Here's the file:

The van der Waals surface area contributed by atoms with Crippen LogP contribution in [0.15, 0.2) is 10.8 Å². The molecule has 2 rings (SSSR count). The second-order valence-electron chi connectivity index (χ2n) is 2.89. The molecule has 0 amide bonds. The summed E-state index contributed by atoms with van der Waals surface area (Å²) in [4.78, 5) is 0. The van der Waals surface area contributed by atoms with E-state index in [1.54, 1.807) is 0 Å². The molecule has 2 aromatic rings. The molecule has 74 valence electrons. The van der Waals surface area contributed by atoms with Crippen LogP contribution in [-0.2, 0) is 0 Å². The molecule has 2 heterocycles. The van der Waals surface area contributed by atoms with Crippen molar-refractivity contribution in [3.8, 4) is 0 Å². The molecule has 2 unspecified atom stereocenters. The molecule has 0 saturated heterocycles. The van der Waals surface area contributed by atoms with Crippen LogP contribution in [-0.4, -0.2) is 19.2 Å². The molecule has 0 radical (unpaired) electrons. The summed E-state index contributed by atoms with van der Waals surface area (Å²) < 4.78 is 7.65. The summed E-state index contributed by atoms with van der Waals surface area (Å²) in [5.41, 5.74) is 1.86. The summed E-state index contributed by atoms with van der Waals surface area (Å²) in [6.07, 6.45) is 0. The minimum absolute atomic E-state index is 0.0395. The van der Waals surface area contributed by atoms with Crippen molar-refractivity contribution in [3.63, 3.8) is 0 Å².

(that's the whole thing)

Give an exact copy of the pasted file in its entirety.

The van der Waals surface area contributed by atoms with Crippen LogP contribution in [0.15, 0.2) is 10.8 Å². The molecule has 2 rings (SSSR count). The second-order valence-electron chi connectivity index (χ2n) is 2.89. The molecule has 0 amide bonds. The summed E-state index contributed by atoms with van der Waals surface area (Å²) in [4.78, 5) is 0. The van der Waals surface area contributed by atoms with E-state index in [1.54, 1.807) is 0 Å². The molecule has 2 aromatic rings. The molecule has 74 valence electrons. The van der Waals surface area contributed by atoms with Crippen LogP contribution in [-0.2, 0) is 0 Å². The molecule has 2 heterocycles. The van der Waals surface area contributed by atoms with Crippen molar-refractivity contribution in [3.8, 4) is 0 Å². The molecule has 2 unspecified atom stereocenters. The molecule has 0 saturated heterocycles. The van der Waals surface area contributed by atoms with Crippen LogP contribution in [-0.4, -0.2) is 19.2 Å². The molecule has 0 radical (unpaired) electrons. The summed E-state index contributed by atoms with van der Waals surface area (Å²) < 4.78 is 7.65. The summed E-state index contributed by atoms with van der Waals surface area (Å²) in [5.41, 5.74) is 1.86. The summed E-state index contributed by atoms with van der Waals surface area (Å²) in [6.07, 6.45) is 0. The minimum absolute atomic E-state index is 0.0395. The van der Waals surface area contributed by atoms with Crippen molar-refractivity contribution in [3.63, 3.8) is 0 Å².